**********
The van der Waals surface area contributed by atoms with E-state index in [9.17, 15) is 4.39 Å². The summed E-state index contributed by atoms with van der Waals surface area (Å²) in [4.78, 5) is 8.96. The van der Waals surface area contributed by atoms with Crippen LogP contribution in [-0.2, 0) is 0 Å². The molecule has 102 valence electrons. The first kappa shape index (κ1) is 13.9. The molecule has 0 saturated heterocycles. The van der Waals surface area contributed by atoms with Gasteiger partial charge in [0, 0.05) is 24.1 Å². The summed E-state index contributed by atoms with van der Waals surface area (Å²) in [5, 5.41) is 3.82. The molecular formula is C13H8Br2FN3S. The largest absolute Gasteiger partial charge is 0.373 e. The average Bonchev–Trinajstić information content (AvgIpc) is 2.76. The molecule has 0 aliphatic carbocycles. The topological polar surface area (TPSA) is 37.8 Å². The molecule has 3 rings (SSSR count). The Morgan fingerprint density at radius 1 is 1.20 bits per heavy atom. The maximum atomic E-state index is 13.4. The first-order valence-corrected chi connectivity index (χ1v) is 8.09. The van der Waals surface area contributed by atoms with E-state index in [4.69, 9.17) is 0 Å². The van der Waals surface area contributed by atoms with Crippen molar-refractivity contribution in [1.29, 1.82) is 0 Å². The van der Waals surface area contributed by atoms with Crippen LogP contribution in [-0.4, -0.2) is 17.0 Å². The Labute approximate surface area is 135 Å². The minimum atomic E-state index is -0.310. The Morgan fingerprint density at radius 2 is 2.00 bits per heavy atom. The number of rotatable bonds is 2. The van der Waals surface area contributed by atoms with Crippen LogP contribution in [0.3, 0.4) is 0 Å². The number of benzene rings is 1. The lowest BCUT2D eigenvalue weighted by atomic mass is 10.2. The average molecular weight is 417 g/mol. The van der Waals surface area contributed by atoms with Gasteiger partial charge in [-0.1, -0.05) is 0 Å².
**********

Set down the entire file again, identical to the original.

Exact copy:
The van der Waals surface area contributed by atoms with E-state index in [9.17, 15) is 4.39 Å². The summed E-state index contributed by atoms with van der Waals surface area (Å²) in [4.78, 5) is 8.96. The van der Waals surface area contributed by atoms with Crippen LogP contribution in [-0.2, 0) is 0 Å². The molecule has 102 valence electrons. The first kappa shape index (κ1) is 13.9. The molecule has 0 saturated heterocycles. The van der Waals surface area contributed by atoms with Gasteiger partial charge in [0, 0.05) is 24.1 Å². The summed E-state index contributed by atoms with van der Waals surface area (Å²) in [5, 5.41) is 3.82. The molecular formula is C13H8Br2FN3S. The largest absolute Gasteiger partial charge is 0.373 e. The average Bonchev–Trinajstić information content (AvgIpc) is 2.76. The molecule has 0 aliphatic carbocycles. The topological polar surface area (TPSA) is 37.8 Å². The molecule has 3 rings (SSSR count). The Morgan fingerprint density at radius 1 is 1.20 bits per heavy atom. The maximum atomic E-state index is 13.4. The first-order valence-corrected chi connectivity index (χ1v) is 8.09. The van der Waals surface area contributed by atoms with E-state index in [4.69, 9.17) is 0 Å². The van der Waals surface area contributed by atoms with Crippen molar-refractivity contribution in [1.29, 1.82) is 0 Å². The van der Waals surface area contributed by atoms with Crippen LogP contribution in [-0.4, -0.2) is 17.0 Å². The Labute approximate surface area is 135 Å². The minimum atomic E-state index is -0.310. The Morgan fingerprint density at radius 2 is 2.00 bits per heavy atom. The number of rotatable bonds is 2. The van der Waals surface area contributed by atoms with Crippen LogP contribution in [0.3, 0.4) is 0 Å². The number of benzene rings is 1. The lowest BCUT2D eigenvalue weighted by atomic mass is 10.2. The average molecular weight is 417 g/mol. The van der Waals surface area contributed by atoms with Gasteiger partial charge in [-0.1, -0.05) is 0 Å².